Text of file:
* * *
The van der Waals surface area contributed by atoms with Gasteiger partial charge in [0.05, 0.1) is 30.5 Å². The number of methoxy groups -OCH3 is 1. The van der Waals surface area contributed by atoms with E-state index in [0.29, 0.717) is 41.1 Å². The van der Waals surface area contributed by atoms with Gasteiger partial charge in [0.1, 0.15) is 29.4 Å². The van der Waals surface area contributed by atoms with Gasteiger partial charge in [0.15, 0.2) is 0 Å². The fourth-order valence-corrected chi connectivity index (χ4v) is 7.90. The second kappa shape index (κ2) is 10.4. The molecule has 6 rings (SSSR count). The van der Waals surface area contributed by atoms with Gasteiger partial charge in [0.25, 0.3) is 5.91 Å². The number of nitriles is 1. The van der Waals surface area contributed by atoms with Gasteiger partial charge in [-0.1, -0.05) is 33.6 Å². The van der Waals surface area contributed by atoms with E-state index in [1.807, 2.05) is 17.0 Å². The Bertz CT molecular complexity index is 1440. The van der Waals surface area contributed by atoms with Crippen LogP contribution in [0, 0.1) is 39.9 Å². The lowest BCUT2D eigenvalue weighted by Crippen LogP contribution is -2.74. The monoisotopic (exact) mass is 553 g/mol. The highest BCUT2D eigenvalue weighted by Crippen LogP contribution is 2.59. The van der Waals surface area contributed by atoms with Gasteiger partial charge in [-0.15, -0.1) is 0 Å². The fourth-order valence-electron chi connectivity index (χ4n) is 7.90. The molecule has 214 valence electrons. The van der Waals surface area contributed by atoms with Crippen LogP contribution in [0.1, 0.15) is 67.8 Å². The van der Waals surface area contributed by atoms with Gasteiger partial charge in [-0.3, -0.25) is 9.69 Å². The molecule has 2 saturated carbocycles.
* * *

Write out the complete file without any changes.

The van der Waals surface area contributed by atoms with Gasteiger partial charge in [0.05, 0.1) is 30.5 Å². The number of methoxy groups -OCH3 is 1. The van der Waals surface area contributed by atoms with E-state index in [0.29, 0.717) is 41.1 Å². The van der Waals surface area contributed by atoms with Gasteiger partial charge in [0.1, 0.15) is 29.4 Å². The van der Waals surface area contributed by atoms with Gasteiger partial charge in [0.15, 0.2) is 0 Å². The fourth-order valence-corrected chi connectivity index (χ4v) is 7.90. The second kappa shape index (κ2) is 10.4. The molecule has 6 rings (SSSR count). The van der Waals surface area contributed by atoms with Gasteiger partial charge in [0.25, 0.3) is 5.91 Å². The number of nitriles is 1. The van der Waals surface area contributed by atoms with Gasteiger partial charge in [-0.1, -0.05) is 33.6 Å². The van der Waals surface area contributed by atoms with E-state index in [1.807, 2.05) is 17.0 Å². The Bertz CT molecular complexity index is 1440. The van der Waals surface area contributed by atoms with Crippen LogP contribution in [0, 0.1) is 39.9 Å². The lowest BCUT2D eigenvalue weighted by Crippen LogP contribution is -2.74. The monoisotopic (exact) mass is 553 g/mol. The highest BCUT2D eigenvalue weighted by Crippen LogP contribution is 2.59. The van der Waals surface area contributed by atoms with Gasteiger partial charge in [-0.15, -0.1) is 0 Å². The fourth-order valence-electron chi connectivity index (χ4n) is 7.90. The molecule has 214 valence electrons. The van der Waals surface area contributed by atoms with Crippen LogP contribution in [0.1, 0.15) is 67.8 Å². The van der Waals surface area contributed by atoms with Gasteiger partial charge in [-0.3, -0.25) is 9.69 Å². The molecule has 2 saturated carbocycles.